Everyone in the world has seen Brandon Weeden’s fourth-quarter interception at this point.

What people have forgotten about was the terrible interception he threw in the second quarter inside Lions territory.

On a 3rd-and-4 play, Weeden panicked while being pressured by Lions’ defensive lineman Ndamukong Suh and threw into blatant double coverage.

These are the throws you just cannot make as a starting quarterback in the NFL.

In the fourth quarter he panicked again while being pressured and threw the ball out of bounds. Normally this would have been a good decision, but he threw to the side of the field where he had no receivers and was called for intentional grounding. This was the second play the Browns ran after Detroit took the lead 21-17.

At this point it is unreasonable to expect Weeden’s decision-making to improve. If the coaching staff is going to stick with him, they will need to find a way to limit his chances for mental blunders like these.


Halftime adjustments

In the first half of the game, the Lions were stymied on offense. Running back Reggie Bush, who was their most explosive weapon since wide receiver Calvin Johnson was nursing a knee injury, was limited to zero catches.

In the second half, he was the difference in the football game.

The Lions coaches recognized a mismatch between him and Browns inside linebacker Craig Robertson and exploited it. Defensive coordinator Ray Horton had no answer. He merely watched as Bush sliced apart the defense down the stretch.

On the other hand, offensive coordinator Norv Turner did make an adjustment. He adjusted straight out of what was working and into the danger zone.

In the first half he called 16 rushing plays, which resulted in 116 yards. They were executing a perfect game plan against a terrible run defense. The dominant runs helped Weeden stay out of bad situations and limited the pressure he saw.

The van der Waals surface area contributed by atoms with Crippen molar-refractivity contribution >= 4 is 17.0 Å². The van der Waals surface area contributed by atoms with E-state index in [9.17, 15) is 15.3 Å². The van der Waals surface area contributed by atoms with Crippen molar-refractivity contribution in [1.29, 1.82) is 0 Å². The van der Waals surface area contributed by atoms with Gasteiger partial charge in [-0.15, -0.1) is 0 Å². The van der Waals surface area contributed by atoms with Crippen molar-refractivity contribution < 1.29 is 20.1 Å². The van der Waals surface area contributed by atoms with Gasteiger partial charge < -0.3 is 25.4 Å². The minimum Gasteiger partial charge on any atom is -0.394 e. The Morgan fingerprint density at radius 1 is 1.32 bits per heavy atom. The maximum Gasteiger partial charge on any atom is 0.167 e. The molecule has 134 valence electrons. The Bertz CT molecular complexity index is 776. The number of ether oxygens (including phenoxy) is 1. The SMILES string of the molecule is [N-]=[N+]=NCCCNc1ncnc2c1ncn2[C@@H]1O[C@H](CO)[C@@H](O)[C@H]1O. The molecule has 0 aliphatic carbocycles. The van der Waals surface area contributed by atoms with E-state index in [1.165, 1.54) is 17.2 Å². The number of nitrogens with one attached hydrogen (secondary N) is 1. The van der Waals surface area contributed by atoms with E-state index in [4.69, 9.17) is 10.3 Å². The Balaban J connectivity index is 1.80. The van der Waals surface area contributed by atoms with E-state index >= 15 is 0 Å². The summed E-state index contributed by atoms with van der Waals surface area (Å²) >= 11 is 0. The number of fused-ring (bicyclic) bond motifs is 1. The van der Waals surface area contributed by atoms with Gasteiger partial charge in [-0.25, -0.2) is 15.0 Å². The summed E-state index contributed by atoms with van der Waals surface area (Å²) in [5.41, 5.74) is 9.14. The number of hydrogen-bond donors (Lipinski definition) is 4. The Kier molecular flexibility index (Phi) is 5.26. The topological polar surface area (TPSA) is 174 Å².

Turner called just five run plays the rest of the game.


Inside linebacker play

Craig Robertson was Reggie Bush’s whipping boy on Sunday. The entire second half, Lions offensive coordinator Scott Linehan called play after play which targeted Robertson and exploited his weak coverage abilities.

CLEVELAND, OH - OCTOBER 13:  Tight end Joseph Fauria #80 of the Detroit Lions catches a touchdown pass in front of linebacker Craig Robertson #53 of the Cleveland Browns at FirstEnergy Stadium on October 13, 2013 in Cleveland, Ohio.  (Photo by Matt Sulliv
Matt Sullivan/Getty Images

This can happen to anyone, but Sunday was especially ugly.

Even D’Qwell Jackson was exploited by Linehan. He continuously called curl and crossing routes knowing that whoever was in Jackson’s zone would be wide open every play.

While the defensive line played well against the run, anytime a back made it into the second level, Jackson and Robertson had a tough time bringing him down.

I would love to say this was an aberration, but the opportunities to expose these two have been there before. Teams have just either been unable to take advantage of them or unwilling to switch their game plan.

They should get used to being targets—because now everyone will be coming straight at them both on the ground and through the air.


All quotes and observations were gathered firsthand unless otherwise noted.